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When court and classroom meet

7th Sep, 2018 / Legal & Law Firm, News

As a new school year gets underway, teachers and management staff may unwittingly find themselves involved in disputes between separated parents.

In a perfect world, court and classroom would only meet in a careers’ presentation. However, with 25% of all families with children being single parent families, and a significant number of children living with one of their parents and their new partner, it is inevitable that issues surrounding parental separation are going to impact on children and young adults in the school environment, just as any other anxieties or tensions at home will.

As a new school year gets underway, teachers and management staff may unwittingly find themselves involved in disputes between separated parents.

  • What if one parent agrees to a vaccination or attendance at a religious service and the other does not?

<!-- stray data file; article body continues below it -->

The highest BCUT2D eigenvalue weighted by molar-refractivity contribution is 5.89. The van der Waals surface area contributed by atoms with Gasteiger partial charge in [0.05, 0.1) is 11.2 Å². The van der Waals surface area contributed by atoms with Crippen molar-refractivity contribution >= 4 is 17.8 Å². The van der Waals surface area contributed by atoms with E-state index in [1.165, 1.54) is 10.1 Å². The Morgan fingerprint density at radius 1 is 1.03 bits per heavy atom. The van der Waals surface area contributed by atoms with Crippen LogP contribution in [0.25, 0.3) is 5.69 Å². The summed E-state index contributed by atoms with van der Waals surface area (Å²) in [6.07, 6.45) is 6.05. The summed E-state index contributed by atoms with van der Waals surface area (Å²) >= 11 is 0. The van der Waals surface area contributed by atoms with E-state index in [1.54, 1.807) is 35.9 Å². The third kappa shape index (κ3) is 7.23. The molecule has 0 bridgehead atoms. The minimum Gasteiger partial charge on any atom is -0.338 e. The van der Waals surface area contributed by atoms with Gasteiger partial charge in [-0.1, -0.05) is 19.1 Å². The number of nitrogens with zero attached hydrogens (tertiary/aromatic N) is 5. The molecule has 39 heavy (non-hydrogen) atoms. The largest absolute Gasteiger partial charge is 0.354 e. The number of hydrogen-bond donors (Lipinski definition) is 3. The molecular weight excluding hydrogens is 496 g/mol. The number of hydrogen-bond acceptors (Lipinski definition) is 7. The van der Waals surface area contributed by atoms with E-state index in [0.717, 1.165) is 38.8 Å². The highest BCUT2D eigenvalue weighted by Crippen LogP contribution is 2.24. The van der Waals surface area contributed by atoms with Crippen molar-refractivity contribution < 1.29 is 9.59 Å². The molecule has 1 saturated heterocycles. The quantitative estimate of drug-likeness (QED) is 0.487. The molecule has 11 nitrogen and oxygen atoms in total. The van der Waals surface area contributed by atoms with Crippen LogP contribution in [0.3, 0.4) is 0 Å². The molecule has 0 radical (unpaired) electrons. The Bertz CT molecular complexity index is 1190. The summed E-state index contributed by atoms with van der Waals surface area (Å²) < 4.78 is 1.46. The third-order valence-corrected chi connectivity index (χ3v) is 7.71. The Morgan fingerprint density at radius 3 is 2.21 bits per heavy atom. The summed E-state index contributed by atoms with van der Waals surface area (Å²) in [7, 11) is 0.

• What if a mother or father that has never been involved in taking or collecting a child from school before turns up early explaining they need to take the child to an appointment?
  • What if one parent indicates the other should not be invited to parents’ evenings?
  • What if a parent requests their children are known by a different surname to the one they where registered with?
  • What if one parent expressly says the other parent should not be allowed to take the children off the school premises?

Are there any decisions which require the consent of both parents, rather than just one? What is CAFCASS and in what circumstances may the organisation contact the school? These are put a few of the situations where schools can find themselves being expected to adjudicate in parental disputes.

A key piece of information for a school to have when developing a policy on managing parental disputes, is who has parental responsibility for every child in the school’s care. Parental responsibility is defined as ‘all the rights, duties, powers, responsibilities and authority which by law a parent of a child has in relation to the child and his property’. Each person with parental responsibility has an equal say in relation to all the fundamental issues concerning that child. Even if that child spends most of their time with one parent, the say remains equal unless there is a court order limiting one parent’s ability to exercise the responsibility…. READ FULL ARTICLE

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